X-rays
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The following quark models of X-rays use only rotating and electrochemical quarks. These sorts of arrangements are called atomic X-ray models. It is also possible to model X-rays using leptonic quarks, but we reserve that design for the X-rays coming from nuclear-decay. Atomic X-rays are different. They are typically produced by bombardment with electrons that have been accelerated to high speeds by absorbing vast quantities of photons containing electrochemical quarks. So the number of electrochemical quarks used in these models is not constrained, and $N$ rises into the thousands.
//Baby Collar// (detail), Dong people. China, Yunnan province, 20th century 33 x 15 cm. From the collection of Tan Tim Qing, Kunming. Photograph by D Dunlop.
Baby Collar (detail), Dong people. China, Yunnan province, 20th century 33 x 15 cm. From the collection of Tan Tim Qing, Kunming. Photograph by D Dunlop.
Atomic X-rays have distinct peaks in their observed energies. This phenomenon is linked to a few specific combinations of rotating quarks. Like other photons, the distribution of rotating quarks is described by the principal quantum number $\mathrm{n}$, and the total angular momentum quantum number $𝘑$, as expressed using the spectroscopic notation for X-raysXlink.png. The energy of an X-ray is given by $E = 2W^{\mathcal{A}}$ where $W$ notes the work required to build $\mathcal{A}$, a phase component of the X-ray. This relationship can be used to calculate the energy directly from quark-coefficients, and so here are some quark-models for the X-rays obtained by bombarding zinc, copper, iron and calcium. They are demonstrative, rather than definitive. The very close agreement with observed1 values is easy to obtain because the total number of quarks is so large. Many similar models with slightly different numbers of electrochemical quarks also fit within the limits of observation.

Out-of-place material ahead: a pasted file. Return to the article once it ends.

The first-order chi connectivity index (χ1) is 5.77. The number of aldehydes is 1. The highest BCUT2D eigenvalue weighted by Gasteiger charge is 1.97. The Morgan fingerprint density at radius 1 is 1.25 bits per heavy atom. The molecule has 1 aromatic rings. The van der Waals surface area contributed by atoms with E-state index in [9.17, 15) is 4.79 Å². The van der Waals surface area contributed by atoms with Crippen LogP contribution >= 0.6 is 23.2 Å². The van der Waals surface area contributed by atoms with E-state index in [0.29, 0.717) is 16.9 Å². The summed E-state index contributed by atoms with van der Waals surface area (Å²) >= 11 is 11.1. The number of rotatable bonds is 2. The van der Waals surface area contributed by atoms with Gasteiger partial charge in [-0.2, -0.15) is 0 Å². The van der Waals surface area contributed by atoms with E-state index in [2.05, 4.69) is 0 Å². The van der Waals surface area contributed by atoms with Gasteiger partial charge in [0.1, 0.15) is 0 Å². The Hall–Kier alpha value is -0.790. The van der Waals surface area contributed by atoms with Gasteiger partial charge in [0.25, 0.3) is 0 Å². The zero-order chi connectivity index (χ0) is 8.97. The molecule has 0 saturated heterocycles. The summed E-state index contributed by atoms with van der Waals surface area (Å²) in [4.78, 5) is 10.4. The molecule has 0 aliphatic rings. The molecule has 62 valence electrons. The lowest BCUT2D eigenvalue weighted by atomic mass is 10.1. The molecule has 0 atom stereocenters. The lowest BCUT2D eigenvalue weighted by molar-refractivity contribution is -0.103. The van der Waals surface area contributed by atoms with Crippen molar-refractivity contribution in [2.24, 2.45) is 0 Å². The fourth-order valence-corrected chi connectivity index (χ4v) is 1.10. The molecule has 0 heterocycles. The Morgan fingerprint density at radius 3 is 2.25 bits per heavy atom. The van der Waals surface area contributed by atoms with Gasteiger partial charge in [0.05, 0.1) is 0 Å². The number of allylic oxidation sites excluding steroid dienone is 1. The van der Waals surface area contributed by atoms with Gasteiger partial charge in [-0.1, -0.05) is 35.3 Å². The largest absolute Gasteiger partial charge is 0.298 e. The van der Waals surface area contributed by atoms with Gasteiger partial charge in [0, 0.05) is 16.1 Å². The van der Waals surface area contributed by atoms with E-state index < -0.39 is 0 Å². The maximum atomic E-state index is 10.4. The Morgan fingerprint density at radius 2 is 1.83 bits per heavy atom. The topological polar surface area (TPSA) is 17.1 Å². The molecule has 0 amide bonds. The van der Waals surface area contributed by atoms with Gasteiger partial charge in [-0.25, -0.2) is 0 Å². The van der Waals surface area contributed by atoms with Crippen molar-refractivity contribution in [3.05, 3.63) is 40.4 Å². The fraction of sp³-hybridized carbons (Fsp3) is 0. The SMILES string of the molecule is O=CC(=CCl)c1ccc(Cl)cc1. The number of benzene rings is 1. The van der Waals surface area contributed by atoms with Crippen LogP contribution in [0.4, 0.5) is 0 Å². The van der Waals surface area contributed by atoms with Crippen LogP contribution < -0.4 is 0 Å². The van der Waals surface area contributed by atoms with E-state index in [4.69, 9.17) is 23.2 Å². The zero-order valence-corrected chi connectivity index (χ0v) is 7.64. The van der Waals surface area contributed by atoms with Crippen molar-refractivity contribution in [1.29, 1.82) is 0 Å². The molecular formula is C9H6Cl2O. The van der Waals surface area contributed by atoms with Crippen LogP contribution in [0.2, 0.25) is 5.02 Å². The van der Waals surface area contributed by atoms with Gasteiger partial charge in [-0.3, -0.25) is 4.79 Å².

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For more detail, please see the spreadsheet titled 'Xrays' in the wiki-files listed here.

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